Climate change, desertification, land degradation and a host of other factors threaten to impact the productivity and resilience of crops in the drylands, with severe consequences for food security. Evaluating germplasm for traits of economic importance and using them in crop improvement programs with the help of modern tools can stave off hunger and preserve crop diversity for the future.
Management of genebanks in India, Niger, Kenya and Zimbabwe, with more than 120,000 germplasm accessions from 144 countries
Responsible for conserving and evaluating the germplasm.
Identified germplasm with new sources of tolerance to drought, salinity, heat and water logging, disease resistance, early maturity, high yield, seed size, and quality (oil, protein, iron, zinc, calcium).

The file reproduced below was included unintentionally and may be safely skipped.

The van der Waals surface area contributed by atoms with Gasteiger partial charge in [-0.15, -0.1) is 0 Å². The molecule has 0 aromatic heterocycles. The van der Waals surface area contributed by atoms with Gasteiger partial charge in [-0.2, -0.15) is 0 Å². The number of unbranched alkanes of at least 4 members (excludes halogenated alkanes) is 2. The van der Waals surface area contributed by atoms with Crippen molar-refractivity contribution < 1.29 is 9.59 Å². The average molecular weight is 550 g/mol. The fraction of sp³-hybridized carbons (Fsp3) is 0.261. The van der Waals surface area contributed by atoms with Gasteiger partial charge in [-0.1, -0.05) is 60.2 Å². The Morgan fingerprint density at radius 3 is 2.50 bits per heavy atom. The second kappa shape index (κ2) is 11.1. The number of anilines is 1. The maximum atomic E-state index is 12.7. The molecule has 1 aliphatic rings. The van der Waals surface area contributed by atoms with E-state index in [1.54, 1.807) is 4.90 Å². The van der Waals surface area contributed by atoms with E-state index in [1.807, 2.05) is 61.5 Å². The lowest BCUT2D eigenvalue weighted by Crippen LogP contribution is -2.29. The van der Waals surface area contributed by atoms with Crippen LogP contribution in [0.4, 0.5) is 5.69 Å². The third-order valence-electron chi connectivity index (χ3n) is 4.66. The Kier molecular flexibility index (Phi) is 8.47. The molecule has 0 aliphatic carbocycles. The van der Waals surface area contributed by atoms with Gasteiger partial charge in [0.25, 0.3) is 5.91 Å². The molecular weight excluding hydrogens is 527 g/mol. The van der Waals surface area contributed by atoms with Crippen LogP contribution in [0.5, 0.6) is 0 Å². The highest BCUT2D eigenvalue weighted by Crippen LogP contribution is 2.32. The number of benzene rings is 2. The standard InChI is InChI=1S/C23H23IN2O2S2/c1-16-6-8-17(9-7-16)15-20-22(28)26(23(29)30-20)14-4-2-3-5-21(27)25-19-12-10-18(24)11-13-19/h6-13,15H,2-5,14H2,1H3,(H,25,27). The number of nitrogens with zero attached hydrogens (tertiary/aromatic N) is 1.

> 1.4 million samples of nearly 100,600 germplasm accessions shared with collaborators in 145 countries
> 800 varieties in 79 countries released by national partners using germplasm and breeding lines from ICRISAT
From 1976 to 2014, 225 improved varieties of sorghum (43), pearl millet (85), chickpea (43), pigeonpea (23) and groundnut (31) have been released by Indian partners (using breeding material from ICRISAT), raising production and incomes of smallholder farmers
41,796: National germplasm accessions repatriated by ICRISAT to the National Bureau of Plant Genetic Resources (NBPGR), India.